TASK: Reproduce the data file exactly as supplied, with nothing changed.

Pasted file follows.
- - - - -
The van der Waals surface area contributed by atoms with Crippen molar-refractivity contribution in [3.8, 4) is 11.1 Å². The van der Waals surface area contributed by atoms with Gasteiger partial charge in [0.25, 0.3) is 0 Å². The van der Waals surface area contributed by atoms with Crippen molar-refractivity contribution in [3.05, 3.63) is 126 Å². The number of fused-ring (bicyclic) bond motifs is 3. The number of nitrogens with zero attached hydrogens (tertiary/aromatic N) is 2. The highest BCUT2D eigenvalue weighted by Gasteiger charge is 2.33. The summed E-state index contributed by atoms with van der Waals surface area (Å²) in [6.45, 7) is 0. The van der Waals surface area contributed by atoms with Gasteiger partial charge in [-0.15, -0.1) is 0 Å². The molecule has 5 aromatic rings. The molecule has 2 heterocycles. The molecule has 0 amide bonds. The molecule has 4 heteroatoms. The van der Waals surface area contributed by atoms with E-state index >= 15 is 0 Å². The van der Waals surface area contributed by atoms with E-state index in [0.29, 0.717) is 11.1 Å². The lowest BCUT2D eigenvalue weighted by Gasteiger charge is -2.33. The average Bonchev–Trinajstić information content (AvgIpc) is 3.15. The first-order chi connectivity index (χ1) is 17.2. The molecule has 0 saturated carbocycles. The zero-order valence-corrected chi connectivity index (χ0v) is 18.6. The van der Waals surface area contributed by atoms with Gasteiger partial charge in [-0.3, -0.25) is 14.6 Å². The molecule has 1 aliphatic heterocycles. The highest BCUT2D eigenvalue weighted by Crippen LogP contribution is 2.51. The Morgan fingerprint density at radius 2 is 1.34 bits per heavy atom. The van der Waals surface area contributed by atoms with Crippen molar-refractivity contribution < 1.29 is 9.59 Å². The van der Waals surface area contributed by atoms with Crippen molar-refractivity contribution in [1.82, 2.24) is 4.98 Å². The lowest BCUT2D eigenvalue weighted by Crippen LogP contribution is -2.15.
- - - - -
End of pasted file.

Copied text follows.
The van der Waals surface area contributed by atoms with Crippen molar-refractivity contribution in [3.8, 4) is 11.1 Å². The van der Waals surface area contributed by atoms with Gasteiger partial charge in [0.25, 0.3) is 0 Å². The van der Waals surface area contributed by atoms with Crippen molar-refractivity contribution in [3.05, 3.63) is 126 Å². The number of fused-ring (bicyclic) bond motifs is 3. The number of nitrogens with zero attached hydrogens (tertiary/aromatic N) is 2. The highest BCUT2D eigenvalue weighted by Gasteiger charge is 2.33. The summed E-state index contributed by atoms with van der Waals surface area (Å²) in [6.45, 7) is 0. The van der Waals surface area contributed by atoms with Gasteiger partial charge in [-0.15, -0.1) is 0 Å². The molecule has 5 aromatic rings. The molecule has 2 heterocycles. The molecule has 0 amide bonds. The molecule has 4 heteroatoms. The van der Waals surface area contributed by atoms with E-state index >= 15 is 0 Å². The van der Waals surface area contributed by atoms with E-state index in [0.29, 0.717) is 11.1 Å². The lowest BCUT2D eigenvalue weighted by Gasteiger charge is -2.33. The average Bonchev–Trinajstić information content (AvgIpc) is 3.15. The first-order chi connectivity index (χ1) is 17.2. The molecule has 0 saturated carbocycles. The zero-order valence-corrected chi connectivity index (χ0v) is 18.6. The van der Waals surface area contributed by atoms with Gasteiger partial charge in [-0.3, -0.25) is 14.6 Å². The molecule has 1 aliphatic heterocycles. The highest BCUT2D eigenvalue weighted by Crippen LogP contribution is 2.51. The Morgan fingerprint density at radius 2 is 1.34 bits per heavy atom. The van der Waals surface area contributed by atoms with Crippen molar-refractivity contribution < 1.29 is 9.59 Å². The van der Waals surface area contributed by atoms with Crippen molar-refractivity contribution in [1.82, 2.24) is 4.98 Å². The lowest BCUT2D eigenvalue weighted by Crippen LogP contribution is -2.15.